The Relationship Between GDP vs Poverty Rate in Texas

Texas is often referred to as the economic giant of the United States. Strong enough to compete in the global economy, the lone star state has seen a steady rise in Gross Domestic Product. However, Texas’ record on the poverty is not so stellar. In an ideal world, one would assume that an increase in economic growth would directly or indirectly decrease poverty rates over time. After assessing the data provided by the United States Census Bureau, I provide two conclusions. My first conclusion is that when GDP is increasing, there is no direct impact on poverty. However, my second conclusion is that when GDP is decreasing, it negatively impacts poverty in a significant way.

To evaluate this relationship, we’ve assessed 15 years’ worth of data pertaining to the Texas poverty rate and the Gross Domestic Product. Figure 1 below displays these trends.

Figure 1: Texas Gross Domestic Product and Poverty Rates (2000–2015).

First Analysis: No Link Between GDP Increase and Poverty Rates

As I stated, poverty in the Lone Star State did not show a direct relationship between an increasing GDP and poverty rate. In the year 2000, there was approximately 3,041,115 Texans living in a state of poverty per the United States Census Bureau. The poverty rate for that year was approximately 13.4%. In comparison, it was estimated that nearly 4,255,690 Texans lived in poverty in the year 2015 at a poverty rate of 15.9%. During this fifteen-year period, there was an increase of about 1,214,575 Texans who went into poverty, an increase of about 39.93%. The yearly increase of about 3.99%.

Throughout the years 2000 to 2015, Texas was often rated the largest economy in the United States. Per Investopedia, GDP “measures economic progress” and is “an easy-to-follow indicator of economic health.” The year 2000 shows the Gross Domestic Product of Texas at $741,115,000, compared to $1.6 billion in the year 2015. During a period of fifteen years, the Gross Domestic Product of Texas more than doubled by 119.94% by an increase of about $889 billion.

Figure 1 above displays the state trends between the Gross Domestic Product and poverty rate from the years 2000 to 2015. To put these figures in perspective, the Gross Domestic Product of Texas increased by roughly $732 thousand dollars for every person who went into poverty during the years 2000 to 2015.

Second Analysis: The 2008 GDP Dip and the effects on Unemployment and Poverty

Figure 2: Texas Unemployment Rate and GDP (2000–2015)

As stated above, when the GDP decreases, it means that there will be lasting, negative impacts on every member of society and significantly increases the chances of someone from middle-class America to fall into poverty. Between late 2007 and mid-2009 Texas suffered a hefty number of lay-offs and a rising unemployment rate while the GDP took a significant dip. Economic insecurity led thousands into poverty. Figure 2 displays the increase of the unemployment rate in Texas during the sharp decrease of Gross Domestic Product.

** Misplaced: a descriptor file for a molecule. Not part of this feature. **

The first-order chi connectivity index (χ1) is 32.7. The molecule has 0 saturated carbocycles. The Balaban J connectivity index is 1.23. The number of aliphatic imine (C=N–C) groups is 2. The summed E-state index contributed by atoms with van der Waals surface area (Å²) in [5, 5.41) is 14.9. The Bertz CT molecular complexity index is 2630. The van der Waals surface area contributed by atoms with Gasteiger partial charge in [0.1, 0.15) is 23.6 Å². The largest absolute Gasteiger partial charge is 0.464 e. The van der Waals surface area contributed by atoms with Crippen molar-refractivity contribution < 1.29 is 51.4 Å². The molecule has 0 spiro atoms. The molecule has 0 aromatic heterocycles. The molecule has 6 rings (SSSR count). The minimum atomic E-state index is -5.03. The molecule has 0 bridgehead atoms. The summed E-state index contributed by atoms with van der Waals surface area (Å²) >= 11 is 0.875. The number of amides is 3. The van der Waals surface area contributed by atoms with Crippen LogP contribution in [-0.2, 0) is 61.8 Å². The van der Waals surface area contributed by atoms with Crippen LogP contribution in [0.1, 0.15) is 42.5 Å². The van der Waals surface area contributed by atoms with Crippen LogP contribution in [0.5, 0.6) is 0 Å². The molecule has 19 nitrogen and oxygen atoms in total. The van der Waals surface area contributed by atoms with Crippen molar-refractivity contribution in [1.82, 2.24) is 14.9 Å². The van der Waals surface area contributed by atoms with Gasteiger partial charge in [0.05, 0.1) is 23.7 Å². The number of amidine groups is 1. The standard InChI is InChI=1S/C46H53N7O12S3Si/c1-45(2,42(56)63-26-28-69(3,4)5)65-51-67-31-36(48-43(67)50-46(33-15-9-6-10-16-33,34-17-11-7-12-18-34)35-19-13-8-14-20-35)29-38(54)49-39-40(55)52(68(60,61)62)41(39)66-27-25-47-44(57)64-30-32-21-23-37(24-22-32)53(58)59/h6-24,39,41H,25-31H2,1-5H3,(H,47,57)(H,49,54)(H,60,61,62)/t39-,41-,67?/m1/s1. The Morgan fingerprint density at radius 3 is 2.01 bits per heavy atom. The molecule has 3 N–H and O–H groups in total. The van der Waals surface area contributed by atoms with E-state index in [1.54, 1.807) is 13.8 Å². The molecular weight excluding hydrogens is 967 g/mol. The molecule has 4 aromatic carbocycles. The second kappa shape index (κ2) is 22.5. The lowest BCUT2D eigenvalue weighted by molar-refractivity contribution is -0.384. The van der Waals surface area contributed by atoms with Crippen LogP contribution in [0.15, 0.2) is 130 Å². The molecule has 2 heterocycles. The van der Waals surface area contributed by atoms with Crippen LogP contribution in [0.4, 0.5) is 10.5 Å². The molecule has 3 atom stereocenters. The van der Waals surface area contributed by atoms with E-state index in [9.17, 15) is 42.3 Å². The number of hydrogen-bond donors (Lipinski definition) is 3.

Figure 3: Texas Poverty Rate and Unemployment Rate (2000–2015)

Figure 3 above displays the relationship between the unemployment rate and poverty rate. Clearly, there is a correlation between the two variables. This proves that a negative trend in Gross Domestic Product indirectly impacts poverty. If Texas can lead the nation as an economic power house, then surely it can be a leader in the fight against poverty and unemployment.

Works Cited:

Assignment #1, Project Proposal

Assignment #2, Data Analysis Prototype

Assignment #3, Draft

“Quick Facts Texas.” United States Census Bureau, n.d. Web. 05 Apr. 2017.


Ura, Alexa. “Latest Census Data Shows Poverty Rate Highest at Border, Lowest in Suburbs.” Texas Tribune, 19 Jan. 2016. Web. 05 Apr. 2017.



“Small Area Income and Poverty Estimates.” United States Census Bureau, n.d.

Web. 05 Apr. 2017.




“Regional Data.” US Department of Commerce, n.d. Web. 05 Apr. 2017.



“The Relationship Between Poverty and Economic Growth Revisited.” Stevans, Lonnie K.

Sessions, David N. Hofstra University, March 2008. 05 Apr. 2017.

“National Income.” FRED. N.p., 30 Mar. 2017. Web. 05 Apr. 2017.


Smith, Lisa. “Does High GDP Mean Economic Prosperity?” Investopedia. N.p., 25 Feb. 2016. Web. 05 May 2017. <>.

“Notice: Data Not Available.” U.S. Bureau of Labor Statistics. U.S. Bureau of Labor Statistics, n.d. Web. 05 May 2017. <>.

One clap, two clap, three clap, forty?

By clapping more or less, you can signal to us which stories really stand out.